As we gear up for the release of Discovery Channel’s new documentary "Racing Extinction", the crew has released a small – correction, a very large – snippet from the film: a dive with the biggest creature ever to inhabit our planet. Only a lucky few have experienced encounters like this, and even watching the dive from behind the camera is an emotional experience.

(For the impatient viewers out there, the dive begins at 12:50.)

Only an estimated one percent of the world's original blue whale population still cruises the world's oceans today – though these supersized creatures have begun to bounce back in recent years. 

The team hopes that moments like these, captured on camera on location in Mexico, will help to inspire the next generation to become better stewards of our planet. “My entire career is built on this notion that we can show people something they haven’t seen before in a way that they’ve never visualised – images that make it impossible for people to forget,” director Louis Psihoyos told Wired. "I don’t mind being the guy screaming in the room at this point. If I can tell [the story of extinction] in a beautiful, elegant way and take people on an interesting ride, I’ll scream as loud as I can."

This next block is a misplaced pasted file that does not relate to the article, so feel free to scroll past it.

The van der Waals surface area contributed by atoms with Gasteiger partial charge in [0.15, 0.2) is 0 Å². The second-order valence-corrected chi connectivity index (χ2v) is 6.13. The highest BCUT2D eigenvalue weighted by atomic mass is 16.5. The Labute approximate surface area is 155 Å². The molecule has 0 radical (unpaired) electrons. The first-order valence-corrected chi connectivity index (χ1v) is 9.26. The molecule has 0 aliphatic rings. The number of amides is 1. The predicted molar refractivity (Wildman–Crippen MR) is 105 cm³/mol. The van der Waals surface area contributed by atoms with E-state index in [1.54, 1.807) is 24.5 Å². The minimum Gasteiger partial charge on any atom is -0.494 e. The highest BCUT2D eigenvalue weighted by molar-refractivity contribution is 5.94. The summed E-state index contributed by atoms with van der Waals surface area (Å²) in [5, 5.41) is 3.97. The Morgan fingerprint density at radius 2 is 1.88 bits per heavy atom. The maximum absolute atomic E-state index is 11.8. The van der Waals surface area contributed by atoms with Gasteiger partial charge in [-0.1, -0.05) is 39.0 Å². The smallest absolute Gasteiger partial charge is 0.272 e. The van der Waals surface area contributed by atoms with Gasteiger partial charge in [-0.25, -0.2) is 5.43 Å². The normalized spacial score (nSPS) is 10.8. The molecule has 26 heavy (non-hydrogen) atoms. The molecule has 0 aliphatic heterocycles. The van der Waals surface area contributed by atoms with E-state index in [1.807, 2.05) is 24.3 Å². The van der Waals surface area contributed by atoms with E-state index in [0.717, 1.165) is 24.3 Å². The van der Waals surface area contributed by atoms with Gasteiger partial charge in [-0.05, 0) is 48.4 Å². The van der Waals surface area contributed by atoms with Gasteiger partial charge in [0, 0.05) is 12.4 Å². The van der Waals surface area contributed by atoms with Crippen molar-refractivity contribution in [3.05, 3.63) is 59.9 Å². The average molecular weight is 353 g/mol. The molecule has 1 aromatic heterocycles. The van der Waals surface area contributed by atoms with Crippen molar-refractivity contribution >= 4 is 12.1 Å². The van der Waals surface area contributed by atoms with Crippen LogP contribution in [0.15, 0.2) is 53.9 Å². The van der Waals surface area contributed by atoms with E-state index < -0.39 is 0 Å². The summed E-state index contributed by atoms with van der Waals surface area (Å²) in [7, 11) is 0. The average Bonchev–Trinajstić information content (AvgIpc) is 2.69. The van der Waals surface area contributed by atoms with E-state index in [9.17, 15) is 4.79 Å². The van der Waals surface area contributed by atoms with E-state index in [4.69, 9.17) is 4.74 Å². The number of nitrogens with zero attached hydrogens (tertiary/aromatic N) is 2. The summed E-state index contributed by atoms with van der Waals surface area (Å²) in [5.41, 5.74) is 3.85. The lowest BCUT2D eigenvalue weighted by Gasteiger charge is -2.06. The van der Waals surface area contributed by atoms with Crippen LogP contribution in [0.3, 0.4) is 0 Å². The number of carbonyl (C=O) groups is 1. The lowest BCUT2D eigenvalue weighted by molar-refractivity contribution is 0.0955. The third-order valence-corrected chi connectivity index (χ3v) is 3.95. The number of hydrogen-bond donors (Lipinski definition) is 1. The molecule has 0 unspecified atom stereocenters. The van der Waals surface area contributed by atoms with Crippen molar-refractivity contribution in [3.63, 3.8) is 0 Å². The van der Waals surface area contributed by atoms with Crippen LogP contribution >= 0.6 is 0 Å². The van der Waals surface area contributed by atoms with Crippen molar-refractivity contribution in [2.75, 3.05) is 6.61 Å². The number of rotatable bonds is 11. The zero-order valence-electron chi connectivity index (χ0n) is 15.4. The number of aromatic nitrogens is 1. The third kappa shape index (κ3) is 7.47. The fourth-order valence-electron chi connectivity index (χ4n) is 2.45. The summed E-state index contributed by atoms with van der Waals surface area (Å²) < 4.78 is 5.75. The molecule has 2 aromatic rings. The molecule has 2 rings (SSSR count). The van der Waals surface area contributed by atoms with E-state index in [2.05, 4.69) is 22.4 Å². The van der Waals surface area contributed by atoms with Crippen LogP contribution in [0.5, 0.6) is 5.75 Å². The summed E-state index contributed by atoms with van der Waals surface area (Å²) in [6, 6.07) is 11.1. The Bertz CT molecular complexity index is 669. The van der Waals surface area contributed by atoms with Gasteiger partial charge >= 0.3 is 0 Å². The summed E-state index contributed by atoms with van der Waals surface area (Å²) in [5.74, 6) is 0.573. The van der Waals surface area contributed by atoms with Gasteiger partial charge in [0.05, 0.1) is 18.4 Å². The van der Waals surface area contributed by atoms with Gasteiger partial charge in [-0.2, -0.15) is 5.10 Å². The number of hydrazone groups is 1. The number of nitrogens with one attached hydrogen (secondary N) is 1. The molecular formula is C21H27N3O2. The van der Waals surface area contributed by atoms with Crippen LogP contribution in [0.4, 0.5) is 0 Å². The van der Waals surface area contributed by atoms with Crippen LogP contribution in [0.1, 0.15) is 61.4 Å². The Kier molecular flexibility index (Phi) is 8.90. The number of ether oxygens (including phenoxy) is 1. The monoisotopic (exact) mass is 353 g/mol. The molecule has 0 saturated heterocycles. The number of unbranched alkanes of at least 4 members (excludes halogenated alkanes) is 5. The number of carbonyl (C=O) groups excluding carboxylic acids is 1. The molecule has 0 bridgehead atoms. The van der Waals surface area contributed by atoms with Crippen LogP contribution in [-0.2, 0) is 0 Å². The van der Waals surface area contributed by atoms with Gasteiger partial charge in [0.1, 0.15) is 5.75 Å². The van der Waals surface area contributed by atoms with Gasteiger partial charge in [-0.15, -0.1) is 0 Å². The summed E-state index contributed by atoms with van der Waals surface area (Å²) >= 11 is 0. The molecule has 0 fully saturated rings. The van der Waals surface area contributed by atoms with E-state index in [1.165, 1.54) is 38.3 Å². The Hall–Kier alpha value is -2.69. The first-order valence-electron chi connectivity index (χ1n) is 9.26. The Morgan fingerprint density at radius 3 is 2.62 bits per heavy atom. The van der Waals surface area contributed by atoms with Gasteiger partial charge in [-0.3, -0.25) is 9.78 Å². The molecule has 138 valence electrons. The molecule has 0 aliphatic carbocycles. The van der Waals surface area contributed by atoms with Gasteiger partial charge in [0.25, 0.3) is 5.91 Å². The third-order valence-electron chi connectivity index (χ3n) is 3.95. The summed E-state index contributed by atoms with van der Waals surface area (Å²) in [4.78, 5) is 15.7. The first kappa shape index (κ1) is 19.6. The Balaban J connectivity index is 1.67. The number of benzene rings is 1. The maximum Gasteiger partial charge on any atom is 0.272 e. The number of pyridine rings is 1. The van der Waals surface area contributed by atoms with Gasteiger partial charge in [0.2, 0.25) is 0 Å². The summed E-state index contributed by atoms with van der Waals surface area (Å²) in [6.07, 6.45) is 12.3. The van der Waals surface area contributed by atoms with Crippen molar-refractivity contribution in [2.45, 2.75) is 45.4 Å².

The blue whale's gargantuan proportions – they can reach lengths of up to 103 feet (34.33 metres) – are hard to wrap your head around until you're right beside one. We recently hit the beach in Oregon to check in with scientists working to determine the cause of death of one beached adult male: 

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Top header image: Discovery Channel, GoPro/Screengrab from YouTube